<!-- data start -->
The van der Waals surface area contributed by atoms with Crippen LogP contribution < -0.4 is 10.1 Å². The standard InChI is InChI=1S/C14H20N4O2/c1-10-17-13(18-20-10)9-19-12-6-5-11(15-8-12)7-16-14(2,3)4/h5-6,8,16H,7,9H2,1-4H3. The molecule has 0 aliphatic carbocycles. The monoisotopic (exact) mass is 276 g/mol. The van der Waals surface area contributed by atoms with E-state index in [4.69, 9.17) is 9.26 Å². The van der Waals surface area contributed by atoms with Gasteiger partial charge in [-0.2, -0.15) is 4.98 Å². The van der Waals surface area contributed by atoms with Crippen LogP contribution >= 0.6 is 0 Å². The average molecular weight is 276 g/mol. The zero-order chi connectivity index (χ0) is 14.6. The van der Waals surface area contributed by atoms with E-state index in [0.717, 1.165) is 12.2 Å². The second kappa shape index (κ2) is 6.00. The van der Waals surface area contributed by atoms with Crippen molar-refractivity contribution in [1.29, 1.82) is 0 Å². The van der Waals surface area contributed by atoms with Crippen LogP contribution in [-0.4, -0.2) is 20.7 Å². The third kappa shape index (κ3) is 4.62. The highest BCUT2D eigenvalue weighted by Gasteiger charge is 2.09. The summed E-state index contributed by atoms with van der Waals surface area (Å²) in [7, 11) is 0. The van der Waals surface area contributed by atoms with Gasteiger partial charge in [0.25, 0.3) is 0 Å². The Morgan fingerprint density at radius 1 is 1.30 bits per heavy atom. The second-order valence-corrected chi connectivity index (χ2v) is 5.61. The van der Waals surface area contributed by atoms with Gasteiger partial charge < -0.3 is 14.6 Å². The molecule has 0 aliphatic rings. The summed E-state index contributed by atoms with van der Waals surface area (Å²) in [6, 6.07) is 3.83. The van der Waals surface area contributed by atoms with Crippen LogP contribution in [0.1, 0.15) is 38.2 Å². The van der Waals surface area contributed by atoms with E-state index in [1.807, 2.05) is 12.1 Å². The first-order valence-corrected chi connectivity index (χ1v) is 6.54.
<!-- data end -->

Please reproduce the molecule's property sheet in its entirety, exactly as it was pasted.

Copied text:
The van der Waals surface area contributed by atoms with Crippen LogP contribution < -0.4 is 10.1 Å². The standard InChI is InChI=1S/C14H20N4O2/c1-10-17-13(18-20-10)9-19-12-6-5-11(15-8-12)7-16-14(2,3)4/h5-6,8,16H,7,9H2,1-4H3. The molecule has 0 aliphatic carbocycles. The monoisotopic (exact) mass is 276 g/mol. The van der Waals surface area contributed by atoms with E-state index in [4.69, 9.17) is 9.26 Å². The van der Waals surface area contributed by atoms with Gasteiger partial charge in [-0.2, -0.15) is 4.98 Å². The van der Waals surface area contributed by atoms with Crippen LogP contribution >= 0.6 is 0 Å². The average molecular weight is 276 g/mol. The zero-order chi connectivity index (χ0) is 14.6. The van der Waals surface area contributed by atoms with E-state index in [0.717, 1.165) is 12.2 Å². The second kappa shape index (κ2) is 6.00. The van der Waals surface area contributed by atoms with Crippen molar-refractivity contribution in [1.29, 1.82) is 0 Å². The van der Waals surface area contributed by atoms with Crippen LogP contribution in [-0.4, -0.2) is 20.7 Å². The third kappa shape index (κ3) is 4.62. The highest BCUT2D eigenvalue weighted by Gasteiger charge is 2.09. The summed E-state index contributed by atoms with van der Waals surface area (Å²) in [7, 11) is 0. The van der Waals surface area contributed by atoms with Gasteiger partial charge in [0.25, 0.3) is 0 Å². The Morgan fingerprint density at radius 1 is 1.30 bits per heavy atom. The second-order valence-corrected chi connectivity index (χ2v) is 5.61. The van der Waals surface area contributed by atoms with Gasteiger partial charge < -0.3 is 14.6 Å². The molecule has 0 aliphatic rings. The summed E-state index contributed by atoms with van der Waals surface area (Å²) in [6, 6.07) is 3.83. The van der Waals surface area contributed by atoms with Crippen LogP contribution in [0.1, 0.15) is 38.2 Å². The van der Waals surface area contributed by atoms with E-state index in [1.807, 2.05) is 12.1 Å². The first-order valence-corrected chi connectivity index (χ1v) is 6.54.